On August 11, China devalued its currency, and in the subsequent 3 days the onshore Yuan, the CNY, tumbled by some 4% against the dollar. Then, as if by magic, the CNY stabilized when China started intervening massively, only this time not through the fixing, but in the actual FX market.
This means that while China has previously been dumping reserves as a matter of FX policy, after August 11 it was intervening directly in the FX market, with the intervention said to really pick up after the FOMC Minutes on August 19, the same day the market finally topped out, and has tumbled into a correction since then. The result was the same: massive FX reserve liquidations to defend the currency one way or the other.
And yet something curious emerges when comparing the traditionally tight, and inverse, relationship between the S&P and the Treausry long-end: the drop in yields has not been anywhere near as profound as the tumble in stocks. In fact, the 30 Year is wider now than where it was the day China announced the Yuan devaluation.
Why is that?
We hinted at the answer on two occasions earlier (here and here) and yet the point is so critical, and was missed by virtually all readers, that it deserves to be repeated once again: as part of China's devaluation and subsequent attempts to contain said devaluation, it has been purging foreign reserves at an epic pace. Said otherwise, China has sold an epic amount of Treasurys in the past two weeks.
How epic? We turn it over to SocGen once again:
The PBoC cut the RRR for all banks by 50bp and offered additional reductions for leasing companies (300bp) and rural banks (50bp). All these will take effect as of 6 September, and the total amount of liquidity injected will be close to CNY700bn, or $106bn based on today's onshore exchange rate. In perspective, the PBoC may have sold more official FX reserves than this amount since the currency regime change on 11 August.
There you have it: in the past two weeks alone China has sold a gargantuan $106 (or more) billion in US paper just as a result of the change in the currency regime!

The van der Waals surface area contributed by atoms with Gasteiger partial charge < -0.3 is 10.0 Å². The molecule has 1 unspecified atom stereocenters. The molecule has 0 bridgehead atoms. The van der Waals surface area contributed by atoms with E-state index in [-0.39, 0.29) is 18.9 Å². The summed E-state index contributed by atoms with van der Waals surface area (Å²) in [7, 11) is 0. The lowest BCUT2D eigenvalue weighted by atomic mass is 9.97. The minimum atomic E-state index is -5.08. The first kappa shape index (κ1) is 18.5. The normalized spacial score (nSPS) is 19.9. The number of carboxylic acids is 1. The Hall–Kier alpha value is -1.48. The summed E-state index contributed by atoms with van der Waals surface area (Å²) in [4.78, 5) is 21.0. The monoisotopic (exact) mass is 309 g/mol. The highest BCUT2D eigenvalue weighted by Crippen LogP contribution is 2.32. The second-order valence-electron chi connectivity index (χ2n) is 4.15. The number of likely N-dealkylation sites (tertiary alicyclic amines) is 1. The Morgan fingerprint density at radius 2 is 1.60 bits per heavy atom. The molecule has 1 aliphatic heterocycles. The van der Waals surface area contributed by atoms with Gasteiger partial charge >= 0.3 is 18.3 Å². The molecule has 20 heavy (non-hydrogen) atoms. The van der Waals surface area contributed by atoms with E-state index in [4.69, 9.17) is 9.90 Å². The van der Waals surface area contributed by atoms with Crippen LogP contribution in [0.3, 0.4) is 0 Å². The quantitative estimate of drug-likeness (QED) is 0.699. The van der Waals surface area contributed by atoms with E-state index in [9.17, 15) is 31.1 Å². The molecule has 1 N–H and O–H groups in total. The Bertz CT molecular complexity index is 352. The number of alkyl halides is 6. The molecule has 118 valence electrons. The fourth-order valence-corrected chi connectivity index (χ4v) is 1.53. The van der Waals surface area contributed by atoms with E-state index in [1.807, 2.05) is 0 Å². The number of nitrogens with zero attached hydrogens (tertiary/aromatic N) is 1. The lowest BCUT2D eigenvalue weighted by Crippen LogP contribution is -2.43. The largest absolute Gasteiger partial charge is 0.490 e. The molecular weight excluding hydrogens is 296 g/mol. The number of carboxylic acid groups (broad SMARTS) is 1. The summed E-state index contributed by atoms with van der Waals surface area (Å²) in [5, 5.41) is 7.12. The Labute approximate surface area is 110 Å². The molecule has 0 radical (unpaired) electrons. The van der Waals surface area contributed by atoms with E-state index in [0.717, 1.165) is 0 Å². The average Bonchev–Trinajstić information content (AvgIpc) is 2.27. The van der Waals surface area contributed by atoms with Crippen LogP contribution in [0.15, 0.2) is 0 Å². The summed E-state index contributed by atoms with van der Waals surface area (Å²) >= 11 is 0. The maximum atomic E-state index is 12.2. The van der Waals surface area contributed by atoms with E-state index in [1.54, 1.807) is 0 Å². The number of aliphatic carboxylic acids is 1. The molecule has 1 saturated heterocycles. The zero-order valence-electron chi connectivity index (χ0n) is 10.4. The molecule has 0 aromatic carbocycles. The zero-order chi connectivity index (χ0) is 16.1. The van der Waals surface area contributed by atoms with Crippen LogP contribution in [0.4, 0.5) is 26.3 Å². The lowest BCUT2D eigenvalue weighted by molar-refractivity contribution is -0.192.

But wait, there's more: recall that one months ago we posted that "China's Record Dumping Of US Treasuries Leaves Goldman Speechless" in which we reported that China has sold some $107 billion in Treasurys since the start of 2015.
When we did that article, we too were quite shocked at that number. However, we - just like Goldman - are absolutely speechless to find out that China has sold as much in Treasurys in the past 2 weeks, over $100 billion, as it has sold in the entire first half of the year!
In retrospect, it is absolutely amazing that the 10 and 30 Year Bonds have cratered considering the amount of concentrated selling by China.
But the bigger question is how much more does China have left to sell, if this pace of outflows continues. Here is SocGen again:
From an operational perspective, China's FX reserves are estimated to be two-thirds made up of relatively liquid assets. According to TIC data, China held $1,271bn US treasuries end-June 2015, but treasury bills and notes accounted for only $3.1bn. The currency composition is said to be similar to the IMF's COFER data: 2/3 USD, 1/5 EUR and 5% each of GBP and JPY. Given that EUR and JPY depreciation contributed the most to the RMB's NEER appreciation in the past year, it is plausible that
the PBoC may not limit its intervention to selling only USD-denominated assets.
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China's FX reserves are still 134% of the recommended level, or in other words, around $900bn (1/4 of total) and can be used for currency intervention without severely impacting China's external position.
Should the current pace of liquidity outflows continue, and require the dumping of $100 billion in FX reserves, read US Treasurys, every two weeks this means China has, oh, call it some 18 weeks of intervention left.
What happens when China liquidates all of its Treasury holdings is anyone's guess, and an even better question is will anyone else decide to join China as its sells US Treasurys at a never before seen pace, and best of all: will the Fed just sit there and watch as the biggest offshore holder of US Treasurys liquidates its entire inventory...